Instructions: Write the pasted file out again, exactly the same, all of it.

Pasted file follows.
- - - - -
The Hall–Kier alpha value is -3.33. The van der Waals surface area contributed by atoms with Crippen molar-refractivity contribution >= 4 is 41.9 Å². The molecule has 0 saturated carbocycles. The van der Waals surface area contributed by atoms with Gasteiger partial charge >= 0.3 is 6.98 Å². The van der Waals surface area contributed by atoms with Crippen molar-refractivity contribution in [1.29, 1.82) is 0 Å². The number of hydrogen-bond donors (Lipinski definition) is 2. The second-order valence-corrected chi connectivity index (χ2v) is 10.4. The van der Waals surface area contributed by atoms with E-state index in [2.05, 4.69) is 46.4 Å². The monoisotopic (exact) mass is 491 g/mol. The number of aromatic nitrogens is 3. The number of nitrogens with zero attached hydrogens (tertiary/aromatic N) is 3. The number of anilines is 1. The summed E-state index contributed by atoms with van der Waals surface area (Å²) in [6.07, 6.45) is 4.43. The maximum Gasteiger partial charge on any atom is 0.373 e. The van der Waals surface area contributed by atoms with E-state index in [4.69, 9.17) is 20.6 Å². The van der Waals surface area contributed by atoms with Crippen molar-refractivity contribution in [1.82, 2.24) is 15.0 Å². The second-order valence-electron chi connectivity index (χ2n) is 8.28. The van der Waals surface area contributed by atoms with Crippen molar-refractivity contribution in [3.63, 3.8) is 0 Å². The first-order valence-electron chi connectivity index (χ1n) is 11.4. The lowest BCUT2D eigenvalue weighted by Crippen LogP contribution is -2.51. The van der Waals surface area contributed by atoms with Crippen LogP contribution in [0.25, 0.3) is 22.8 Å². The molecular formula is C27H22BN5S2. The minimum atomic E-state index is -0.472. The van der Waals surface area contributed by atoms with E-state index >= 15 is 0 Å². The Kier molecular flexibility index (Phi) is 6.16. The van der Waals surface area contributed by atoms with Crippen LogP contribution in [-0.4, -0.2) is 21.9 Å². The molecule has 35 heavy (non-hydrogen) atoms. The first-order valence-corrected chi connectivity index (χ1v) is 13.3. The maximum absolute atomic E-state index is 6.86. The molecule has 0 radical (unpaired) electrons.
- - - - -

The Hall–Kier alpha value is -3.33. The van der Waals surface area contributed by atoms with Crippen molar-refractivity contribution >= 4 is 41.9 Å². The molecule has 0 saturated carbocycles. The van der Waals surface area contributed by atoms with Gasteiger partial charge >= 0.3 is 6.98 Å². The van der Waals surface area contributed by atoms with Crippen molar-refractivity contribution in [1.29, 1.82) is 0 Å². The number of hydrogen-bond donors (Lipinski definition) is 2. The second-order valence-corrected chi connectivity index (χ2v) is 10.4. The van der Waals surface area contributed by atoms with E-state index in [2.05, 4.69) is 46.4 Å². The monoisotopic (exact) mass is 491 g/mol. The number of aromatic nitrogens is 3. The number of nitrogens with zero attached hydrogens (tertiary/aromatic N) is 3. The number of anilines is 1. The summed E-state index contributed by atoms with van der Waals surface area (Å²) in [6.07, 6.45) is 4.43. The maximum Gasteiger partial charge on any atom is 0.373 e. The van der Waals surface area contributed by atoms with E-state index in [4.69, 9.17) is 20.6 Å². The van der Waals surface area contributed by atoms with Crippen molar-refractivity contribution in [1.82, 2.24) is 15.0 Å². The second-order valence-electron chi connectivity index (χ2n) is 8.28. The van der Waals surface area contributed by atoms with Crippen molar-refractivity contribution in [3.63, 3.8) is 0 Å². The first-order valence-electron chi connectivity index (χ1n) is 11.4. The lowest BCUT2D eigenvalue weighted by Crippen LogP contribution is -2.51. The van der Waals surface area contributed by atoms with Crippen LogP contribution in [0.25, 0.3) is 22.8 Å². The molecular formula is C27H22BN5S2. The minimum atomic E-state index is -0.472. The van der Waals surface area contributed by atoms with E-state index >= 15 is 0 Å². The Kier molecular flexibility index (Phi) is 6.16. The van der Waals surface area contributed by atoms with Crippen LogP contribution in [-0.4, -0.2) is 21.9 Å². The molecule has 35 heavy (non-hydrogen) atoms. The first-order valence-corrected chi connectivity index (χ1v) is 13.3. The maximum absolute atomic E-state index is 6.86. The molecule has 0 radical (unpaired) electrons.